While in Riobamba we did a day trip to the nearby volcano Chimborazo, which is apparently the tallest volcano on earth. It is also supposed to be the highest mountain on earth, in terms of being furthest from the Earth’s centre (since the Earth bulges out at the equator). Unfortunately, the weather was bad that day so we couldn’t see much. We were driven up to a refuge at 4800 metres, and found ourselves in a snowstorm. There is a footpath to another refuge at 5000 metres, and Sandie and our guide (Joel) made it up there. Ian turned back at 4900 metres, not wanting to break another arm slipping on the snow.

On Chimborazo

Sandie makes it to 5000 metres

From Riobamba Joel drove us to the town of Baños, which is renowned for hot pools and spas and is a real resort town (think Great Yarmouth with mountains). The weather was rotten again, but Joel drove us out of town on the ‘Route of Waterfalls’ and we were able to see several of these from the road that heads downhill towards the Amazon basin. One, called the ‘Devil’s Cauldron’ (we’ve been meeting the devil a lot on this trip) was most impressive, and we got sufficiently up close and personal to get soaked – as if the rain wasn’t enough.

The Devil's Cauldron

Banos cathedral with beach toys

The Rough Guide calls Baños a ‘perfect destination … with an ideally warm climate’. In our experience it was cold, wet and miserable, though obviously a favourite place with tourists. We went in one of the public hot pools – Piscinas de la Virgen – which was pretty crowded, though the warm water made a pleasant antidote to the weather. We also had a couple of sessions in the sauna and spa at the hotel. On Sunday it was crowded with visitors (including screaming kids, despite a notice saying children were not allowed in the spa) but on Monday we had it almost to ourselves. It was interesting that as soon as we left Baños, the rain stopped and the sun came out!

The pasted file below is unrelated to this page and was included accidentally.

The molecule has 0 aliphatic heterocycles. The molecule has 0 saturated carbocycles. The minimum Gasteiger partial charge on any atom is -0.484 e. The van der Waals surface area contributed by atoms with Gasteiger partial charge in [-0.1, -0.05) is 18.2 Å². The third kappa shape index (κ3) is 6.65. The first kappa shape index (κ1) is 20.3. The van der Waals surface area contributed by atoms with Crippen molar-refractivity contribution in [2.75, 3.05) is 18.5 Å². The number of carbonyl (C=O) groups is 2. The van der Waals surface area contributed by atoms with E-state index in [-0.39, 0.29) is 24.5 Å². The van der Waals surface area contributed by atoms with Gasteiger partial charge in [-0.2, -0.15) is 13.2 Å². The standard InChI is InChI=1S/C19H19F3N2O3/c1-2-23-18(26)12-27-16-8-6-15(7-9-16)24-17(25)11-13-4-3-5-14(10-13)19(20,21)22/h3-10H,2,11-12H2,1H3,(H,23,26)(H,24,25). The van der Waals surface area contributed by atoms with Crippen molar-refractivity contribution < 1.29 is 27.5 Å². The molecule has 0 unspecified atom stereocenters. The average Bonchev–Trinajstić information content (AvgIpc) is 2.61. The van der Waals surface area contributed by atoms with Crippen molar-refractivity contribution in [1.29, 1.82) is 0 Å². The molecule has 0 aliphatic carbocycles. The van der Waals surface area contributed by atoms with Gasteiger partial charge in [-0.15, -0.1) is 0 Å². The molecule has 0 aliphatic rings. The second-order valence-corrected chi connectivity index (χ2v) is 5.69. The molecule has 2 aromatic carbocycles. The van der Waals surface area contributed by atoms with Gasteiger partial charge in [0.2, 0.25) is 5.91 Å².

Piscinas de la Virgen

Banos cathedral at night

From Baños we took the bus to Latacunga, a large but not very touristy town. We took a tour from here to Lake Quilotoa, in the centre of a volcanic crater two miles across. We walked part of the way round the rim of the crater, getting some spectacular views. There was an amazing variety of flowers blooming along the rim, which added to the scenic effect, especially when the sun appeared briefly.

Quilotoa Lake

From Latacunga we were driven (by Joel’s brother!) back to Quito, with a stop on the way at Cotopaxi National Park. We were really lucky, because the weather was very cloudy, but there was a break in the clouds just as we reached Laguna Limpiopunga which enabled us to get great views of Cotopaxi volcano as we were walking round the lake. We also were driven up the side of the mountain to 4500 metres, and we did a short but energetic climb from there to get a slightly better view of the volcano. By the time we got back to the car the clouds had closed in again, however.

Cotopaxi volcano

Still going strong!

All in all, our excursion to Cuenca and back was successful, but we were frequently disappointed by the weather. Hotel rooms were often very cold, and we certainly did not expect to be walking through a snowstorm, so close to the equator!